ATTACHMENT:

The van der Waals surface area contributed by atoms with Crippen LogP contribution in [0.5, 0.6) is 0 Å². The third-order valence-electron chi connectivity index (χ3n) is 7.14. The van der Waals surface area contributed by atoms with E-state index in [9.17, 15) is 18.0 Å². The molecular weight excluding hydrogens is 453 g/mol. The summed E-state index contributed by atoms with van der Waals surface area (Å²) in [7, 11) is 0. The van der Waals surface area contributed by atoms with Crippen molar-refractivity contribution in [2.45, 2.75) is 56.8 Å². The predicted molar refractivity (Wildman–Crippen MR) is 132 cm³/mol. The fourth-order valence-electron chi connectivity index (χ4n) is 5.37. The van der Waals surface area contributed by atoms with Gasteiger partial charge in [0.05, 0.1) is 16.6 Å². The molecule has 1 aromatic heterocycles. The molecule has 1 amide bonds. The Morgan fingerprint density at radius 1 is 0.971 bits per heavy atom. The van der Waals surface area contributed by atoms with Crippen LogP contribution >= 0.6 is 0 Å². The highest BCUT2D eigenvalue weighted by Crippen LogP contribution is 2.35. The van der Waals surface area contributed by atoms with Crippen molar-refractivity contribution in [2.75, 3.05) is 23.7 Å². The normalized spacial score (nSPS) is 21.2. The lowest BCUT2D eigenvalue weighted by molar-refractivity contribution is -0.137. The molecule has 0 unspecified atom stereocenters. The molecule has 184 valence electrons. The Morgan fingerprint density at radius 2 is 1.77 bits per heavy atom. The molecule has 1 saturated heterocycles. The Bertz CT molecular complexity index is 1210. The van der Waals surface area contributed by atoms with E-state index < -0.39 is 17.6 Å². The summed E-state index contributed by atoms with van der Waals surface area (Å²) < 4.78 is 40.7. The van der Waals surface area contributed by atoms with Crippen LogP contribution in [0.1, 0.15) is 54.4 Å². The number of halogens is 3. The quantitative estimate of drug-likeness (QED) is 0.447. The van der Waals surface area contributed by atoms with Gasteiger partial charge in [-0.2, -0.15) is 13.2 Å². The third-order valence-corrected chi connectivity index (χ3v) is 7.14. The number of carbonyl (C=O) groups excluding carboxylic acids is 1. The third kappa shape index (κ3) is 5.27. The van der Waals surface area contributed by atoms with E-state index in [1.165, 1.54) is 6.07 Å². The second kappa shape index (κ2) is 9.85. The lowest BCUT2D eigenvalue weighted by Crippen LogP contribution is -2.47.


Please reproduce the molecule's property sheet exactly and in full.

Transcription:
The van der Waals surface area contributed by atoms with Crippen LogP contribution in [0.5, 0.6) is 0 Å². The third-order valence-electron chi connectivity index (χ3n) is 7.14. The van der Waals surface area contributed by atoms with E-state index in [9.17, 15) is 18.0 Å². The molecular weight excluding hydrogens is 453 g/mol. The summed E-state index contributed by atoms with van der Waals surface area (Å²) in [7, 11) is 0. The van der Waals surface area contributed by atoms with Crippen molar-refractivity contribution in [2.45, 2.75) is 56.8 Å². The predicted molar refractivity (Wildman–Crippen MR) is 132 cm³/mol. The fourth-order valence-electron chi connectivity index (χ4n) is 5.37. The van der Waals surface area contributed by atoms with Gasteiger partial charge in [0.05, 0.1) is 16.6 Å². The molecule has 1 aromatic heterocycles. The molecule has 1 amide bonds. The Morgan fingerprint density at radius 1 is 0.971 bits per heavy atom. The van der Waals surface area contributed by atoms with Crippen LogP contribution >= 0.6 is 0 Å². The highest BCUT2D eigenvalue weighted by Crippen LogP contribution is 2.35. The van der Waals surface area contributed by atoms with Crippen molar-refractivity contribution in [2.75, 3.05) is 23.7 Å². The normalized spacial score (nSPS) is 21.2. The lowest BCUT2D eigenvalue weighted by molar-refractivity contribution is -0.137. The molecule has 0 unspecified atom stereocenters. The molecule has 184 valence electrons. The Morgan fingerprint density at radius 2 is 1.77 bits per heavy atom. The molecule has 1 saturated heterocycles. The Bertz CT molecular complexity index is 1210. The van der Waals surface area contributed by atoms with E-state index < -0.39 is 17.6 Å². The summed E-state index contributed by atoms with van der Waals surface area (Å²) < 4.78 is 40.7. The van der Waals surface area contributed by atoms with Crippen LogP contribution in [0.1, 0.15) is 54.4 Å². The number of halogens is 3. The quantitative estimate of drug-likeness (QED) is 0.447. The van der Waals surface area contributed by atoms with Gasteiger partial charge in [-0.2, -0.15) is 13.2 Å². The third-order valence-corrected chi connectivity index (χ3v) is 7.14. The number of carbonyl (C=O) groups excluding carboxylic acids is 1. The third kappa shape index (κ3) is 5.27. The van der Waals surface area contributed by atoms with E-state index in [1.165, 1.54) is 6.07 Å². The second kappa shape index (κ2) is 9.85. The lowest BCUT2D eigenvalue weighted by Crippen LogP contribution is -2.47.